Our narrator now seems comfortably settled in the United States.    She is enrolled in a drama class.     The instructor is trying to teach them to see more, feel more, and touch things more deeply.   This has nothing to do with the story, or maybe it does to me only but as I read this story I was reminded of an old French/Asian colonial saying:   "Only Laotians can hear rice growing".    The teacher is trying to expand there sense, in an almost Whitman like moment the narrator begins to hear things she never could before, to see what she never could feel, now the teacher, a man, who has taken a special interest in her wants to teacher her to really use her sense of touch.   My first reaction is I know where this is going but I did not.   We are not sure in these stories how aware the narrator is off the consequences of her upbringing for her psyche.     She does know that she knows things other people do not, things that she will not bother to explain to anyone for a very long time but does she know the prize she will pay for this knowledge?    There are beautiful images in this story, for sure the narrator can see deeply into things.     Her relationship to the drama teacher does show a tendqancy to seek out perhaps under it all self seeking guru like figures, often a characteristics of adults who were abused as children.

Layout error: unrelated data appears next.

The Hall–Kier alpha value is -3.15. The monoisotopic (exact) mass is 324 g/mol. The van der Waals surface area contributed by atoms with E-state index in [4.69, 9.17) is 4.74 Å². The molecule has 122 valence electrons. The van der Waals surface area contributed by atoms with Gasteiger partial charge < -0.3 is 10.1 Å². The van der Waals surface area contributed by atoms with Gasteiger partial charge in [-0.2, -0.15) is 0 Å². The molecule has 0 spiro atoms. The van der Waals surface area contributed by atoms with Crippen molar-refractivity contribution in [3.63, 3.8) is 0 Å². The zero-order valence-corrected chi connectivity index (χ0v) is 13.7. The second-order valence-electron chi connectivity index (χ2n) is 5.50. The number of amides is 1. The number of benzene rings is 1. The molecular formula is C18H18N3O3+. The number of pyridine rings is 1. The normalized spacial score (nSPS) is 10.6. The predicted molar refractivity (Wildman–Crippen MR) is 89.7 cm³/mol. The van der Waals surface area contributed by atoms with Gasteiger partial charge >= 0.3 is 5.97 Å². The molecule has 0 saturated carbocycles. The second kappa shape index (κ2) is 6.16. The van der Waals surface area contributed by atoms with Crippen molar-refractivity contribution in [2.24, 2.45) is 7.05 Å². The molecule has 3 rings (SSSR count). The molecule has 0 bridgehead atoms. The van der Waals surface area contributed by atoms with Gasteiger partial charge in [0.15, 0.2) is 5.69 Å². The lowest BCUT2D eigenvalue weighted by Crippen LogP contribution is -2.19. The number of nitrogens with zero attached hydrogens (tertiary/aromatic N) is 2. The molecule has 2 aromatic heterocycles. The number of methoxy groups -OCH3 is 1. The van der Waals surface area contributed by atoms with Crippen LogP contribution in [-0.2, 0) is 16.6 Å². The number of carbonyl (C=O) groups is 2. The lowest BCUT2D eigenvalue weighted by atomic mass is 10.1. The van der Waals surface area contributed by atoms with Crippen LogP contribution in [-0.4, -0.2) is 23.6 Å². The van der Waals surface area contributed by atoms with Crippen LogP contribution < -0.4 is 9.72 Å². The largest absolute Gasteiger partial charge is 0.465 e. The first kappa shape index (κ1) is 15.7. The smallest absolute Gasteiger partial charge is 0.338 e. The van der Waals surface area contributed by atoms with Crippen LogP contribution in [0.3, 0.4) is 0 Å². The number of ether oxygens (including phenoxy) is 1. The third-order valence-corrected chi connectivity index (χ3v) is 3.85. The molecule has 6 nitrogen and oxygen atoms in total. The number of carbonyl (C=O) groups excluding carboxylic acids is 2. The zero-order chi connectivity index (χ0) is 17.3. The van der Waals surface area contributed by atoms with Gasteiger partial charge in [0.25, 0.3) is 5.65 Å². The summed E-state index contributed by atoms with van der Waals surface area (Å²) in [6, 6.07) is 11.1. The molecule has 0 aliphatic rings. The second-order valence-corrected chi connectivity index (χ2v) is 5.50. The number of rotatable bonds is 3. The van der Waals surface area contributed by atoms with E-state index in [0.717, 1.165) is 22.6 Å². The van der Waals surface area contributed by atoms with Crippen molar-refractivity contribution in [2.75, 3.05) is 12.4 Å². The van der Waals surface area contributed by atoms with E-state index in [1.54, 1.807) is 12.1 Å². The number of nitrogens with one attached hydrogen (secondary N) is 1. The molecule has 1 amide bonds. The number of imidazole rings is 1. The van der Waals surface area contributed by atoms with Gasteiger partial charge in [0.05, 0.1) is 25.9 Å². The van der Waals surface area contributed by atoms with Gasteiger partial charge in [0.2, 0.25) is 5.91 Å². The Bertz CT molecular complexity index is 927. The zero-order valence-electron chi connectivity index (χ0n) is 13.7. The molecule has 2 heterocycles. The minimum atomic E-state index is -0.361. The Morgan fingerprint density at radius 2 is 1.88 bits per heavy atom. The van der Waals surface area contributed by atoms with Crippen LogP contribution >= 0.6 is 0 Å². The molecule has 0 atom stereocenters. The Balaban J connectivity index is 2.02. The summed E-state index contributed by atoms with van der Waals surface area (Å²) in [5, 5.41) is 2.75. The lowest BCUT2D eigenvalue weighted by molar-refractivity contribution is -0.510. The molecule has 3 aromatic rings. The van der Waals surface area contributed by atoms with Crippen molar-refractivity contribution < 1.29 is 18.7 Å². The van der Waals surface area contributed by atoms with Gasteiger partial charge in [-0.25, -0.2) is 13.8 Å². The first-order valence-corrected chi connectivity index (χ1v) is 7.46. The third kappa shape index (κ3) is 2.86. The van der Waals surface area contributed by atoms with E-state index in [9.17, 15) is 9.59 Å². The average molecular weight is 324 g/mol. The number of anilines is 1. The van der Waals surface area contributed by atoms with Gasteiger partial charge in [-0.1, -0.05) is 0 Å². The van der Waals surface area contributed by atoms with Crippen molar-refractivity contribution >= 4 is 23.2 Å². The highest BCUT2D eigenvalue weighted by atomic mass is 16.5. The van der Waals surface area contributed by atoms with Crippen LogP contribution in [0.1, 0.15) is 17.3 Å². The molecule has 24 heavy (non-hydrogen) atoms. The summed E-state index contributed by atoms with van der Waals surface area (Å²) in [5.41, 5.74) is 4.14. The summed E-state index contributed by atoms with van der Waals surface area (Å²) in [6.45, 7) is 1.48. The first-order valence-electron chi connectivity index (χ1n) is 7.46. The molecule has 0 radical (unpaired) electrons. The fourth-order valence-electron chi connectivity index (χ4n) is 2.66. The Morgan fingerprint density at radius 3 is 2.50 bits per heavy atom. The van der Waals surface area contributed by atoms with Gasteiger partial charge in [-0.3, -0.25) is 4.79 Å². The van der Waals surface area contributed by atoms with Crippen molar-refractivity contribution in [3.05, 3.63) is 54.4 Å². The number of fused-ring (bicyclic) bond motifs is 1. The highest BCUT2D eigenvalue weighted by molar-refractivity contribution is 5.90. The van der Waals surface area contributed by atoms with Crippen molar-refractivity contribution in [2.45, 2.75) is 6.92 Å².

"Mammy"  (14 pages)

Near fifteen years have gone by and our narrator is living in San Francisco in the last story of Hard to Say.  We do not know how she ended up there but it three thousand miles further from Dublin than New York City.   She has flown back to Dublin three times in that period to visit her parents.    Her mother has now been dying for twenty years plus.   She flies back one final time to visit her mother who is now in a nursing home and is fact soon to die.   Her father has become a quiet man whose passion is tending his garden.   In Ireland it is customary to call your mother, especially when you are young, "Mammy".   While on the flight over the narrator had read a book on the mutilation of young women in Africa.   The sadness of this is magnified when the she reads that the girls call their mothers, "Mammy".   Everything comes full circle at the end of this story, sort off.     Her choice of on plane reading material tells us a lot about her, maybe her horror on the mutilation of the girls is magnified by the memories of her own sexual abuse.

Hard to Say is a great work of the story teller's art.   Individually the prose of the stories is perfect and the insight acute and they for sure give us a lot to think about.  Taken as a whole it a masterful account of mother daughter relationships, of the way in which pain can bring wisdom from the hurt and more from the transcendence of the pain.     It is about growing up, about enduring, about Ireland and  there is a lot of drinking-per my Google research the Irish might be the heaviest drinking country in the world, for sure in the first and second world.)